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14 October 1999

Dear AP:
I have a friend who swears that the physical condition of a slot machine can give you accurate information as to whether or not that machine is going to be a winner. For example: Is it true that if you touch a slot machine and it feels hot, you should pass it by because it has already given out all the payouts it's programmed to give on that particular day?

BM

Dear BM:
There are many slot playing myths and most of them have no basis in fact. How these myths start is anyone's guess. Perhaps someone won a lot of money on a physically cold machine (one directly under an air-conditioning duct?) and made a statement that the colder the machine, the hotter the payouts. Someone overheard this and put two and two together and realized that if a "cold" machine was "hot" then a "hot" machine would be "cold." By the way, I heard the same tale as you did—only with the opposite conclusion, that if the machine is hot you should start playing it because it's in a payout mode. Go figure.

Unfortunately for the purveyors of myth, the programming of a slot machine is done by microprocessor and has nothing whatsoever to do with the external temperature of the machine. According to Frank Scoblete's Break the One-Armed Bandits, slot machines are programmed to select symbols randomly by use of a random number generator (RNG). The fact that a machine may or may not have paid out jackpots on a particular day does not affect the programming one bit because the programming is not based on a given day's payouts, but on a given set of probabilities within the RNG—a set that often is in the tens of millions! Slot machines are based on science and not superstition. Knock on wood!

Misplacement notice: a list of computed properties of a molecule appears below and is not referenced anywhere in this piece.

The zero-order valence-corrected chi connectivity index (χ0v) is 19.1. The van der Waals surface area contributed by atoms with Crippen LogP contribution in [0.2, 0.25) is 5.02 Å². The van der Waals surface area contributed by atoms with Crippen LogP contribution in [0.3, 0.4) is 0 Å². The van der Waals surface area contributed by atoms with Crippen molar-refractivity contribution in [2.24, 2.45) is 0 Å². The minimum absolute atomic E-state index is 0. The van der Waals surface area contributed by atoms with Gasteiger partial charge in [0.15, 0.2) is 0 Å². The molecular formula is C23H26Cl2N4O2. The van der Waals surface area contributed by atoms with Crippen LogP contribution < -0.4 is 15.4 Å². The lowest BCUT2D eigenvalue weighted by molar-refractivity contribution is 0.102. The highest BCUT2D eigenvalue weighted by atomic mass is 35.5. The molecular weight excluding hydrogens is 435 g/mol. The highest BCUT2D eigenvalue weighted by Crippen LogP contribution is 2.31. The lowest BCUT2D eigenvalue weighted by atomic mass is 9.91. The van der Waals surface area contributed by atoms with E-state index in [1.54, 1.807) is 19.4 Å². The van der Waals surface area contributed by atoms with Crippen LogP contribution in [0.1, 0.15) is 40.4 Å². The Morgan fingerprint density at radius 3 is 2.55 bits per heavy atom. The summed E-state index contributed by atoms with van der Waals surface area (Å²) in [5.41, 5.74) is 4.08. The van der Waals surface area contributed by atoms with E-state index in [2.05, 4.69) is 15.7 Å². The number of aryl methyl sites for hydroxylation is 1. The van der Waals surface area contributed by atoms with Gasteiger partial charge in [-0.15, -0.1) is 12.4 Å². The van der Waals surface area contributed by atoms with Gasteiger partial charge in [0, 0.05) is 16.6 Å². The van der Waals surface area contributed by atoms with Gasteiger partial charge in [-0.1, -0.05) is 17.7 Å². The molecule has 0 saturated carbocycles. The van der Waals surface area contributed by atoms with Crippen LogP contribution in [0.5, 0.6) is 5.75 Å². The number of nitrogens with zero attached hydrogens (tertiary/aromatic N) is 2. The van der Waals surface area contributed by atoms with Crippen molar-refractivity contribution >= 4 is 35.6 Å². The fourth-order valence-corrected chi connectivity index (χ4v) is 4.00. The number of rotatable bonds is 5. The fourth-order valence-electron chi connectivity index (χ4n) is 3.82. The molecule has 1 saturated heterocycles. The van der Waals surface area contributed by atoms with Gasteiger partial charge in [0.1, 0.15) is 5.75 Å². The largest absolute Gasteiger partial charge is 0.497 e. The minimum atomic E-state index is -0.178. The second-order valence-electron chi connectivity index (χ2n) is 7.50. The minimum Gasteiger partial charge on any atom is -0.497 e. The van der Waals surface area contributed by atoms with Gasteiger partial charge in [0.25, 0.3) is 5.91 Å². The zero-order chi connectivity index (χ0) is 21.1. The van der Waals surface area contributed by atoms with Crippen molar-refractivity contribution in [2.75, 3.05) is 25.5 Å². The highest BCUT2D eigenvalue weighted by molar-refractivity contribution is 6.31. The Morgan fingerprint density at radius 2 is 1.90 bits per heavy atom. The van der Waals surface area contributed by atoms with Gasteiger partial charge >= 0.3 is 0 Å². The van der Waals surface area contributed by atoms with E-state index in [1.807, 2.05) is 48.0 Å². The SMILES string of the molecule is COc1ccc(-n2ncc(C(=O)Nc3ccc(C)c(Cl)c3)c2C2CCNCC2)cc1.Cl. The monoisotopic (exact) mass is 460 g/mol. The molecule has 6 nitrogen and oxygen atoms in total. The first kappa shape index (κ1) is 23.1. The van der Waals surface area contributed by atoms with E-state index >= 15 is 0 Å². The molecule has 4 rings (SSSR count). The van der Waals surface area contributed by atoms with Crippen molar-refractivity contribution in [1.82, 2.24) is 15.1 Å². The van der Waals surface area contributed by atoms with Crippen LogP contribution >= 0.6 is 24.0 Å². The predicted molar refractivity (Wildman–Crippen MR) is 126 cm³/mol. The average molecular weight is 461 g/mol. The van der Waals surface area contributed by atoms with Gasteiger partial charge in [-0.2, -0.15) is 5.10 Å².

Dear AP:
What's the difference between single-zero roulette and double-zero roulette? Which is the better game to play?

RB

Dear RB:
It is not a difficult procedure to establish which version of roulette is better for the player. In double-zero roulette (which is the norm for American casinos), there are 38 possible outcomes to the spinning of the ball—the numbers one through 36 and the green 0 and 00. Thus, the odds of hitting any one outcome selected are 37-1. Now, if you were to hit your number, the true payout should be \$37 for every dollar wagered. However, the casino pays off at 35 to one. Thus, the casino keeps as its "tax" or "vig" two dollars from a one dollar winning wager. That translates into a 5.26 percent edge in favor of the house. That's a big edge to try to overcome.

The single-zero roulette wheel (most commonly found in Europe) has 37 possible outcomes—the numbers one through 36 and a single green 0. The true odds in this case are 36 to one. Again, however, the casino pays off at 35 to one, just as it does in double-zero roulette. Thus, the casino has a 2.7 percent edge in single zero roulette since it only keeps one dollar of a win instead of two.